Many ways can be improved in human movement performance. Anatomical factors, neuromuscular abilities, and physiology, together with psychological/cognitive ability, are involved in an effective movement. Most kinesiologists prescribe changes in techniques and give instructions to improve the performance of a person. As a focal point, UNO (University of Nebraska Omaha) biomechanics helps to enhance the performance of sports and activities where technical factors dominate the physical or physiological structure. Through the creation of new diagnostic and treatment strategies, the department of biomechanics will build a global reputation as an outstanding academic environment which shapes the health future by addressing the complex biomedical issues and improving the quality of life. These strategies will be based on innovative research projects in areas such as biotechnology, biomedical technology, prosthetics, and non-linear mathematics.
A unified university view supports their endeavor, with local, state, national, and international public, to continue promoting the reputation of the University of Nebraska Omaha as a leading metropolitan university. The University’s visual relationship to its many programs supporting teaching, research and service missions is more consistent with UNO. UNO’s mission is to create a new understanding, through multidisciplinary approaches, of the dynamic aspects of human movements.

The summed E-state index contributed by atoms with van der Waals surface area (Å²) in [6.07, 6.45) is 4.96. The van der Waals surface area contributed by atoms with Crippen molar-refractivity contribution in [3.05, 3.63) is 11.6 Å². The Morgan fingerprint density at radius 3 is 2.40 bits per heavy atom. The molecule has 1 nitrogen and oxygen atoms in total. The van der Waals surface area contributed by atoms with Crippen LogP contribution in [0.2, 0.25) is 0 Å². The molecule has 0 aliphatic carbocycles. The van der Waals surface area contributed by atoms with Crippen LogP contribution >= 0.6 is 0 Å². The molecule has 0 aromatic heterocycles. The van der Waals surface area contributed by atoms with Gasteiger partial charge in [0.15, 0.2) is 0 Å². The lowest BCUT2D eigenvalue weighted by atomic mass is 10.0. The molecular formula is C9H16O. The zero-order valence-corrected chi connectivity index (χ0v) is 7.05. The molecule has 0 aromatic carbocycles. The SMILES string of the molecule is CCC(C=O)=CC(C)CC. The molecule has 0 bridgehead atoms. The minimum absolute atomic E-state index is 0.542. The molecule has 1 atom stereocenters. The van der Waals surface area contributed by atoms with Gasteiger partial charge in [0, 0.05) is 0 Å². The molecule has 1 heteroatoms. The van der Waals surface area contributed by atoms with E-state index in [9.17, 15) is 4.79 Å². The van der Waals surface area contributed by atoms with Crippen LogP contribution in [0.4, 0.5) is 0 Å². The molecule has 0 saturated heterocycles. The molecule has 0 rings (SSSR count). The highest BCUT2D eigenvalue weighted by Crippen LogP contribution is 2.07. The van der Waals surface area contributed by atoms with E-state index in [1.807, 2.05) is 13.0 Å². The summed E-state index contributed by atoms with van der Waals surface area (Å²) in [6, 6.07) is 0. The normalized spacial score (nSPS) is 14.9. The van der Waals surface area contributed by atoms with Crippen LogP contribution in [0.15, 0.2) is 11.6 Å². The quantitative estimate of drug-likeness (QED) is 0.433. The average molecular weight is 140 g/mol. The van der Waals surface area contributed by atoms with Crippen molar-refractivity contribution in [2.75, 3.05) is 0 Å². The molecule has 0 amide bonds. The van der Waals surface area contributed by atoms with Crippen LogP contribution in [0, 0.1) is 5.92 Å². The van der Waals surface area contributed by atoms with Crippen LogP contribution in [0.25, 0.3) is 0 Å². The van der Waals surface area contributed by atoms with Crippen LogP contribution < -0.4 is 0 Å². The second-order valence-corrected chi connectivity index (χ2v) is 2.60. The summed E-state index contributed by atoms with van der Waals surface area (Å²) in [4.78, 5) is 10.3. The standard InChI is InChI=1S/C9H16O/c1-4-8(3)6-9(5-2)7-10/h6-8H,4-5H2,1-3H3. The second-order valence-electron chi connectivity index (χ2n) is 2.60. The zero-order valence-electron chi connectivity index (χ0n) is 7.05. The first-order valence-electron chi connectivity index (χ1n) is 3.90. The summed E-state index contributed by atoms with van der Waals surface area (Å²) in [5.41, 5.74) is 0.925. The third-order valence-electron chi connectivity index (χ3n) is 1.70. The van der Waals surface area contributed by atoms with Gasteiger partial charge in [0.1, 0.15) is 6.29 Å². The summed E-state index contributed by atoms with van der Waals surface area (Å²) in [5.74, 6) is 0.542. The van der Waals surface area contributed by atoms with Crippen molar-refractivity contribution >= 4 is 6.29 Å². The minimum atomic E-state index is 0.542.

The department seeks to quantitatively characterize and train students and clinicians in order to implement concepts of human movement variability as educators and researchers in healthy and abnormal movement patterns. In clinically oriented research, the Department improves its understanding of fundamental healthy and abnormal moving patterns and develops new diagnostic tests and related biotechnology for a range of movement and aging disorders. Both stakeholders and university and community partners receive related services from Biomechanics.
Biomechanics received a $10.1 billion federal Centers of Biomedical Excellence grant over five years, the most extensive research grant in UN history four years ago. With a total of $6 million, five years ago, the first Research Building for biomechanics now has around 80 people including professors, staff and university graduates and researchers. United Nations biomechanics has been named UNeMed’s Year Innovator this autumn. UNeMed is the UNO and NU medical center’s technology transfer and marketing office. The program on biomechanics has also received a master's degree approval. The first UNO degree was won by Drew Dudley, of Norfolk. The uniqueness of biomechanics as a study area does not evolve through unique knowledge but the questions raised regarding the understanding of the movement of people. To examine human movements, techniques and methods from other scientific disciplines such as physics and engineering are used. This involves mechanical measurements used with biological interpretations in the biomechanical industry.